Saturday, 16 May 2020

Tello Motor Repair done right!

How to change a Tello Ryze Drone motor

Other instructions on the web

Before attempting the repair, I checked the web for tutorials. But found most of them pretty terrible, usually causing permanent damage or ugliness to that nice drone.
All except one from DroneZone, which I only fond after having finished the repair :-(

That is what a decent job looks like

Tools required

While not really a tool, you need a replacement motor. There are several sources on the web, but they come with small weirdnesses like gears or plugs. Like so often, I got mine from Banggood. They come in two wire lengths (71mm or 87mm), but as a wire can never be too long, I went for the 87mm, although I needed to replace a front motor, where the leads are shorter.
These motors are properly keyed, so you can't confuse the clockwise and counterclockwise motors.

Other than that, good quality precision screwdrivers are a must. Poor screwsrivers ruin the screws. I currently use both a Wowstick, and traditional hand tools, depending on the job at hand.
And of course the wonderful, regulated Mini TS80 soldering iron. The first USB iron that doesn't suck. It does not come cheap, but during the building renovations, when I had no lab space, I learned to love it and won't go back to my old Ersa iron.

Other household items include
  • a pin to peel off the gunk that seals the solder points
  • wire cutters / needle nose pliers
  • Tweezers are handy, too

Problems encountered

If you follow my video (see here), you will find that I struggled at a few points

Cracking the case open

The plastic is very thin, so go around the edges carefully with a spudger.

Removing the gunk over the solder pads

This was a pain. I tried several methods. What worked best in the end was to peel the silicone-like gunk off with a needle. No great fun.


Desoldering needed more heat than I thought, given the delicate wires. That might have to do with the solder. I set the iron to 340 degrees centigrade. Later, when soldering the new wires to the board, the joints went dry immediately, so I replaced the solder. (Using solder wick)

Hotglue over the cable duct

Where the motor wire enters the body, there is a drop of hot-snot over the groove the wire runs it. This needs to be cleaned out.

Getting the motor out

That was not really hard. I could pull it out with my pliers, but the cable running through the motor holder gave quite a bit of resistance. So I smelled trouble getting the new wires in.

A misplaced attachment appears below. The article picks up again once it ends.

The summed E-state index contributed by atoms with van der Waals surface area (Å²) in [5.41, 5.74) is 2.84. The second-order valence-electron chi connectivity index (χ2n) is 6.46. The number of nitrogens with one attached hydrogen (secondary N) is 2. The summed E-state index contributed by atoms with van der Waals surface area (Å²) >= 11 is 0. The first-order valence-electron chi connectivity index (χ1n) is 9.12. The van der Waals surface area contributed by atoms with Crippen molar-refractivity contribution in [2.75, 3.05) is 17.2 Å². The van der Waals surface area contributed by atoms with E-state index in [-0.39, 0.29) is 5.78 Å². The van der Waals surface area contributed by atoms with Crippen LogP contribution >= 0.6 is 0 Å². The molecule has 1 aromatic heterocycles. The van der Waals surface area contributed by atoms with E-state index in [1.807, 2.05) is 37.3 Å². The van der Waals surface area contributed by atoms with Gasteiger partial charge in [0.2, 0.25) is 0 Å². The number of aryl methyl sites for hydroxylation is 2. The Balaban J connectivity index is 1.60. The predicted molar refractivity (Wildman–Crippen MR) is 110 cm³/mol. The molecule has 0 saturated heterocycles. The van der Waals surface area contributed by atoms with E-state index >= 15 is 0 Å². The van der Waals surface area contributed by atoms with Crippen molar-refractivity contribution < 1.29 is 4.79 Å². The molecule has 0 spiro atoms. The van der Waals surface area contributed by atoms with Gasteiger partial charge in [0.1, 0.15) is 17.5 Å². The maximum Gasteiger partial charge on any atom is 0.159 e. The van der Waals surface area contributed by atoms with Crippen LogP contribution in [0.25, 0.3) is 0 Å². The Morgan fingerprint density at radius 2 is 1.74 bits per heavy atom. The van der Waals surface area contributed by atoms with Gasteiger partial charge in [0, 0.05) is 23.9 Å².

Motor arm

Putting the new motor in

The actual trouble is to get the new wires through the tiny hole in the motor arm. The trick is to bend the wires at an angle. You can see that in my video.

Final words

After the repair, I went through two freshly charged batteries. No problems. And other than in some repair videos, the drone does not look like it had been chewed up by a dog after the repair.

Friday, 15 May 2020

Benefits of using hardware encoding on an Intel HD 630 with ShotCut

CPU Power vs GPU for Video Processing

My prefered video editor
Shotcut Video Editor


My Fujitsu Esprimo Q957 is more of an office PC than a Video editing, Coding, 
CAD or hardware experimenter's platform. But for the space it takes on my much-too-small desk, it does an amazing job in all of the above disciplines.
CPU-Z shows the GPU
So all in all, I didn't think the integrated GPU could help me getting the jobs done more quickly.

Encoding on the Intel HD Graphics 630

A near 15 minute video I currently work on, needed an unusually high number of modifications. Each with a lot of noise from the fans running at full speed.
100% CPU
This took nearly 8 minutes at an unpleasant noise level. Time to investigate alternatives...
Let's try that...
Involving the GPU is amazingly efficient. Less CPU usage and the GPU at a little over 50%, along with somewhat less noise.
CPU-wise this does not look like a massive difference, bit it is.
The best part: Videos now encode in half the time. Much better than what I had expected from an integrated "Office-PC" GPU.
Success! Less than half the time :-)

PS: Here is the link to Shotcut (free and open source)

PPS: To my amazement, the tiny Fujitsu desktop easily outperforms my relatively recent Surface Laptop 2. The benchmark only shows a little over 10% difference ( ), but the system takes 6 minutes for the same job as above, even with the help of it's Intel HD 620.